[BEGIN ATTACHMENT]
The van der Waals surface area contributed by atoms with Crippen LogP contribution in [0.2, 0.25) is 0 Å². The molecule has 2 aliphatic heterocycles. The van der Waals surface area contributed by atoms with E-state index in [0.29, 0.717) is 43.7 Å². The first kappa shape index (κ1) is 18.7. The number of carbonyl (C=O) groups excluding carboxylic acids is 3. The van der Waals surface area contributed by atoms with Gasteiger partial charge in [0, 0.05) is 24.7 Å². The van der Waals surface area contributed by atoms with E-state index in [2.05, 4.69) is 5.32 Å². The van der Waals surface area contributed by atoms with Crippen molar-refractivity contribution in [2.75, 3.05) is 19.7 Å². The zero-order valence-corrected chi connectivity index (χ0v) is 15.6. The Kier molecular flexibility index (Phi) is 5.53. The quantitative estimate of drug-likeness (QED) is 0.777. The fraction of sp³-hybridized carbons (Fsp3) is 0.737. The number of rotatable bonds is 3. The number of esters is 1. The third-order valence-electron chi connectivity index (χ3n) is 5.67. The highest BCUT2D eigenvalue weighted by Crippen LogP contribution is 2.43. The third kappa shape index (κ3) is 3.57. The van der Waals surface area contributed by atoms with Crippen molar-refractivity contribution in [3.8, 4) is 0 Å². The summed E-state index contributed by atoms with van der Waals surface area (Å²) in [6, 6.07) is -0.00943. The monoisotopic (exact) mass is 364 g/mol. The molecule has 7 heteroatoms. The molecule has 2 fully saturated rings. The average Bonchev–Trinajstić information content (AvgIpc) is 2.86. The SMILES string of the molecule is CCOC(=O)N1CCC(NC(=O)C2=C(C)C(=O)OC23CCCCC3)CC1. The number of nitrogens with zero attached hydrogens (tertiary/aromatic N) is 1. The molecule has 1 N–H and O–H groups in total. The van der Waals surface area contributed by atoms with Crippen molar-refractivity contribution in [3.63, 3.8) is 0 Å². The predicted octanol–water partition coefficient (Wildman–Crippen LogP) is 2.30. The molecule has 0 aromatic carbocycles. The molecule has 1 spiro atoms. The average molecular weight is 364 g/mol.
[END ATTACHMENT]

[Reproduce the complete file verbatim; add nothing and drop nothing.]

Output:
The van der Waals surface area contributed by atoms with Crippen LogP contribution in [0.2, 0.25) is 0 Å². The molecule has 2 aliphatic heterocycles. The van der Waals surface area contributed by atoms with E-state index in [0.29, 0.717) is 43.7 Å². The first kappa shape index (κ1) is 18.7. The number of carbonyl (C=O) groups excluding carboxylic acids is 3. The van der Waals surface area contributed by atoms with Gasteiger partial charge in [0, 0.05) is 24.7 Å². The van der Waals surface area contributed by atoms with E-state index in [2.05, 4.69) is 5.32 Å². The van der Waals surface area contributed by atoms with Crippen molar-refractivity contribution in [2.75, 3.05) is 19.7 Å². The zero-order valence-corrected chi connectivity index (χ0v) is 15.6. The Kier molecular flexibility index (Phi) is 5.53. The quantitative estimate of drug-likeness (QED) is 0.777. The fraction of sp³-hybridized carbons (Fsp3) is 0.737. The number of rotatable bonds is 3. The number of esters is 1. The third-order valence-electron chi connectivity index (χ3n) is 5.67. The highest BCUT2D eigenvalue weighted by Crippen LogP contribution is 2.43. The third kappa shape index (κ3) is 3.57. The van der Waals surface area contributed by atoms with Crippen molar-refractivity contribution in [3.8, 4) is 0 Å². The summed E-state index contributed by atoms with van der Waals surface area (Å²) in [6, 6.07) is -0.00943. The monoisotopic (exact) mass is 364 g/mol. The molecule has 7 heteroatoms. The molecule has 2 fully saturated rings. The average Bonchev–Trinajstić information content (AvgIpc) is 2.86. The SMILES string of the molecule is CCOC(=O)N1CCC(NC(=O)C2=C(C)C(=O)OC23CCCCC3)CC1. The number of nitrogens with zero attached hydrogens (tertiary/aromatic N) is 1. The molecule has 1 N–H and O–H groups in total. The van der Waals surface area contributed by atoms with Crippen molar-refractivity contribution in [3.63, 3.8) is 0 Å². The predicted octanol–water partition coefficient (Wildman–Crippen LogP) is 2.30. The molecule has 0 aromatic carbocycles. The molecule has 1 spiro atoms. The average molecular weight is 364 g/mol.